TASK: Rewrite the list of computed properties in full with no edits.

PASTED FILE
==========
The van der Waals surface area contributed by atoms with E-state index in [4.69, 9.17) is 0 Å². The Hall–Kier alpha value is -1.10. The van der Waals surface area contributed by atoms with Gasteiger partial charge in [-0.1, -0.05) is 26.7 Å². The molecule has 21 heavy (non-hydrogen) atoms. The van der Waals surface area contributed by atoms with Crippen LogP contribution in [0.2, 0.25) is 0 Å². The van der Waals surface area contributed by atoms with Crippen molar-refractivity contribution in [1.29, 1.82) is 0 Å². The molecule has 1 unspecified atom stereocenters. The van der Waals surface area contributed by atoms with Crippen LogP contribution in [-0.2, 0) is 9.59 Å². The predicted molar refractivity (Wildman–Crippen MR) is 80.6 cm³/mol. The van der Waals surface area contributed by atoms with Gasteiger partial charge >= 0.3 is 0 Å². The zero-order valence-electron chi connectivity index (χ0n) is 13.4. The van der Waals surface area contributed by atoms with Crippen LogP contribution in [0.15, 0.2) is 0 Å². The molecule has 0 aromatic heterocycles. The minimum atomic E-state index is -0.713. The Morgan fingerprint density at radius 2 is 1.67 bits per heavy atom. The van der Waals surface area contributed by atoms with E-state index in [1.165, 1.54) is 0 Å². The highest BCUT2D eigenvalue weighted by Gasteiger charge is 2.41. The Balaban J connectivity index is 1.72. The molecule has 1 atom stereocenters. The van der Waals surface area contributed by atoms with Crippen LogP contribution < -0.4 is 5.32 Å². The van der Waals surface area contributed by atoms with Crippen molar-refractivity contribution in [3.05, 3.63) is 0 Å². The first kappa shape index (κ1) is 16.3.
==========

The van der Waals surface area contributed by atoms with E-state index in [4.69, 9.17) is 0 Å². The Hall–Kier alpha value is -1.10. The van der Waals surface area contributed by atoms with Gasteiger partial charge in [-0.1, -0.05) is 26.7 Å². The molecule has 21 heavy (non-hydrogen) atoms. The van der Waals surface area contributed by atoms with Crippen LogP contribution in [0.2, 0.25) is 0 Å². The van der Waals surface area contributed by atoms with Crippen molar-refractivity contribution in [1.29, 1.82) is 0 Å². The molecule has 1 unspecified atom stereocenters. The van der Waals surface area contributed by atoms with Crippen LogP contribution in [-0.2, 0) is 9.59 Å². The predicted molar refractivity (Wildman–Crippen MR) is 80.6 cm³/mol. The van der Waals surface area contributed by atoms with Gasteiger partial charge >= 0.3 is 0 Å². The zero-order valence-electron chi connectivity index (χ0n) is 13.4. The van der Waals surface area contributed by atoms with Crippen LogP contribution in [0.15, 0.2) is 0 Å². The molecule has 0 aromatic heterocycles. The minimum atomic E-state index is -0.713. The Morgan fingerprint density at radius 2 is 1.67 bits per heavy atom. The van der Waals surface area contributed by atoms with E-state index in [1.165, 1.54) is 0 Å². The highest BCUT2D eigenvalue weighted by Gasteiger charge is 2.41. The Balaban J connectivity index is 1.72. The molecule has 1 atom stereocenters. The van der Waals surface area contributed by atoms with Crippen LogP contribution < -0.4 is 5.32 Å². The van der Waals surface area contributed by atoms with Crippen molar-refractivity contribution in [3.05, 3.63) is 0 Å². The first kappa shape index (κ1) is 16.3.